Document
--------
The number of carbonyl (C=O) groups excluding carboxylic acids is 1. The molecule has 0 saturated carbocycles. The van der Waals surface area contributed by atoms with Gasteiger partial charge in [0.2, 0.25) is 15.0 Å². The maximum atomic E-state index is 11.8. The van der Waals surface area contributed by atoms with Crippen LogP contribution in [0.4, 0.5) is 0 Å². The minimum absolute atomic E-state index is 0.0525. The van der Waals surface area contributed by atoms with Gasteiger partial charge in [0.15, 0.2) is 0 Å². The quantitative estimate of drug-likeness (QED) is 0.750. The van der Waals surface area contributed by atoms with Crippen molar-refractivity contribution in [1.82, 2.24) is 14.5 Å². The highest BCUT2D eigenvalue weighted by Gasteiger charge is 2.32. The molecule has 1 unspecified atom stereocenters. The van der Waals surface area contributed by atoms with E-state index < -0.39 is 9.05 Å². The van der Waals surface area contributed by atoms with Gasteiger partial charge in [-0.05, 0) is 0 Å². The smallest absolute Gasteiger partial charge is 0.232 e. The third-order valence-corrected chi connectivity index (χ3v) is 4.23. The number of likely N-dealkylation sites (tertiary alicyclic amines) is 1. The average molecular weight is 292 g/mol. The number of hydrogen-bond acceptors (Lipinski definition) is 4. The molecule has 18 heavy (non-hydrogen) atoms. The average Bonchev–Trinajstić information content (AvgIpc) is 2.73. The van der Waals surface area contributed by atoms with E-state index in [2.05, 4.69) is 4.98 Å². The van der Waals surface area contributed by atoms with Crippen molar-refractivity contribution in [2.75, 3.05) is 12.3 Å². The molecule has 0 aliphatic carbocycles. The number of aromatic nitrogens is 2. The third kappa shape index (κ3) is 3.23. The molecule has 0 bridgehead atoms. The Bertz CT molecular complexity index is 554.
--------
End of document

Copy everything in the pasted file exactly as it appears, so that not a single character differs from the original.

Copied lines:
The number of carbonyl (C=O) groups excluding carboxylic acids is 1. The molecule has 0 saturated carbocycles. The van der Waals surface area contributed by atoms with Gasteiger partial charge in [0.2, 0.25) is 15.0 Å². The maximum atomic E-state index is 11.8. The van der Waals surface area contributed by atoms with Crippen LogP contribution in [0.4, 0.5) is 0 Å². The minimum absolute atomic E-state index is 0.0525. The van der Waals surface area contributed by atoms with Gasteiger partial charge in [0.15, 0.2) is 0 Å². The quantitative estimate of drug-likeness (QED) is 0.750. The van der Waals surface area contributed by atoms with Crippen molar-refractivity contribution in [1.82, 2.24) is 14.5 Å². The highest BCUT2D eigenvalue weighted by Gasteiger charge is 2.32. The molecule has 1 unspecified atom stereocenters. The van der Waals surface area contributed by atoms with E-state index < -0.39 is 9.05 Å². The van der Waals surface area contributed by atoms with Gasteiger partial charge in [-0.05, 0) is 0 Å². The smallest absolute Gasteiger partial charge is 0.232 e. The third-order valence-corrected chi connectivity index (χ3v) is 4.23. The number of likely N-dealkylation sites (tertiary alicyclic amines) is 1. The average molecular weight is 292 g/mol. The number of hydrogen-bond acceptors (Lipinski definition) is 4. The molecule has 18 heavy (non-hydrogen) atoms. The average Bonchev–Trinajstić information content (AvgIpc) is 2.73. The van der Waals surface area contributed by atoms with E-state index in [2.05, 4.69) is 4.98 Å². The van der Waals surface area contributed by atoms with Crippen molar-refractivity contribution in [2.75, 3.05) is 12.3 Å². The molecule has 0 aliphatic carbocycles. The number of aromatic nitrogens is 2. The third kappa shape index (κ3) is 3.23. The molecule has 0 bridgehead atoms. The Bertz CT molecular complexity index is 554.